Red tide contributes to manatee deaths tripling in the last year

The rate of manatee deaths tripled during 2018 when compared with the previous year, reaching more than 1,300 manatees per 10,000. Experts agree that red tide — an intense version of the concentration of a plant-like organism, microscopic algae — and its links with contaminated waters as a factor behind the increase.

“The red tide is not every year but [in 2018] played a major role,” said Jeremy Kiszka, research assistant professor of FIU. The data, from the studies of the Florida Fish and Wildlife Conservation Commission, also show that 351 per 10,000 manatees died as a result of an association with red tide.

Specialists blame nutrients, which washed away through the Everglades to the sea from central and south Florida sugar farms, and other pollutants were a factor in the 2018 red tide. It was  created 10 to 40 miles offshore.

“It is a major problem for our health, tourism and marine species,” commented Kiszka. “The government needs to put new regulation to reduce the number of nutrients.”

This tide comes primarily from agriculturally enriched water, running off into bodies of water. This makes the red tide grow and strengthens its deadliness.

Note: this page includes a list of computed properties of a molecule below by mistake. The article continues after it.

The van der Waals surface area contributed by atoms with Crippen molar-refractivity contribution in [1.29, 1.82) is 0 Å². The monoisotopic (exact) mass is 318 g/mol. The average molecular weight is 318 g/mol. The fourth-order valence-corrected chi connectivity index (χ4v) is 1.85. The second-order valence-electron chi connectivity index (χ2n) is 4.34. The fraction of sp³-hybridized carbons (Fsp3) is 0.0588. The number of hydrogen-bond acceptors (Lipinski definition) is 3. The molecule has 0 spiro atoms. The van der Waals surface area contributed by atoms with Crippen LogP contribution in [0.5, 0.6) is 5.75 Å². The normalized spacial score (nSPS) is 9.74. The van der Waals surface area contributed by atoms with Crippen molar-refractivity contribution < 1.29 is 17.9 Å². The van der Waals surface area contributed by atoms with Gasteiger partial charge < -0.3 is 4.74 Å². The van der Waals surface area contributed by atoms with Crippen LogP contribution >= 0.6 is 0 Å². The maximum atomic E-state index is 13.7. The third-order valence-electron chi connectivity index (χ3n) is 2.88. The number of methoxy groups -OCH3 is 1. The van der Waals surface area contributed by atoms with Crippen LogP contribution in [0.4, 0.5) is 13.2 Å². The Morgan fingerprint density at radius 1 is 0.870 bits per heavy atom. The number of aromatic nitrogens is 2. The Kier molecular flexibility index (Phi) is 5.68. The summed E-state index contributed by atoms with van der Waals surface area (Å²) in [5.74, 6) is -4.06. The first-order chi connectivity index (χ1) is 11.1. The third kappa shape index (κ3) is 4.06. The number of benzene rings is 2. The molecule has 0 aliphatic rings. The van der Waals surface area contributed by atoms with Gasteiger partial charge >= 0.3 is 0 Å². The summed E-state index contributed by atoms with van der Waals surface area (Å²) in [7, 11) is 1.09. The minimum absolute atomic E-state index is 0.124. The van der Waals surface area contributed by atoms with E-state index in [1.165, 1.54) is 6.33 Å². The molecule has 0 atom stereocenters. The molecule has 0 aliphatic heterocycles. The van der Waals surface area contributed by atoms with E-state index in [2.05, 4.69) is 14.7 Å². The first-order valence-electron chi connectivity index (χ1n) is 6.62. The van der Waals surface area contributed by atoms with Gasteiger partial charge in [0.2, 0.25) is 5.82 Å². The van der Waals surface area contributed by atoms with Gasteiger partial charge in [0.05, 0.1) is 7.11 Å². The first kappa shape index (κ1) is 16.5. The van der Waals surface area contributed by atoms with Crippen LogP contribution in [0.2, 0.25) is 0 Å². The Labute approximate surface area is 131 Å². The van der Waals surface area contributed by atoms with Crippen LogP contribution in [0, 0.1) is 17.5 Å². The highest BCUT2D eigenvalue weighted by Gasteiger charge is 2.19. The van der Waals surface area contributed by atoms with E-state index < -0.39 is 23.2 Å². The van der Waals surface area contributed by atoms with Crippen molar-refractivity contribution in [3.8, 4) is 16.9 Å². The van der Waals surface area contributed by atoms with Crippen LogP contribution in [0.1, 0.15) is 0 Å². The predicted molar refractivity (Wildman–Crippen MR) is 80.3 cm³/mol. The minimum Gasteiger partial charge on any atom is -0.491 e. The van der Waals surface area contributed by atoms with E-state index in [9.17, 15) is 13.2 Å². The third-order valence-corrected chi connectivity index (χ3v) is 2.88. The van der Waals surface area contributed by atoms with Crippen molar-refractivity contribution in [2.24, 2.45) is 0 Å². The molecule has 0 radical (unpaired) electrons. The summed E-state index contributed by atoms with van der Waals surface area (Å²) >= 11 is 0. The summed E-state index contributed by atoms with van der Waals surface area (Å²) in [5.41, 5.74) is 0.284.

The major contributors to the increased manatee deaths from 2014-2018 remain undetermined. Manatee fatalities from red tide might have increased even more than the data shows, as many of the bodies were too decomposed for scientists to determine a cause of death. Boat collisions continues to be a threat. Boat propellers can kill, injure and scar manatees.

Watercraft incidents, the main manatee killer over the years, have not been increasing as fast as red tide deaths. In the last three years death caused by red tide increased by an average of six percent. However, this past year the rate increased by 65 percent. Progress that had been gained over the years was lost in 2018.

Organizations such as U.S. Fish and Wildlife Service and the Florida Fish and Wildlife Conservation Commission protect the sea cows. “They [manatees] stimulate the growth of the aquatic place,” the professor said about the important role of the manatee. “They are the gardeners and landscapers of the system.” Manatees live in warm waters in the southeastern United States, rarely going toward ocean waters.

“A way to stop it is for the government to put new regulations to reduce the number of nutrients going into places like the Okeechobee,” Kiszka said, describing it as the “heart” of the waterways within the Sunshine State.

Bailey Alfaro is a senior studying broadcast journalism and pursuing a minor in film. Her experience extends from editing to managing cameras during productions and using the quill of her own pen to capture the stories of the community.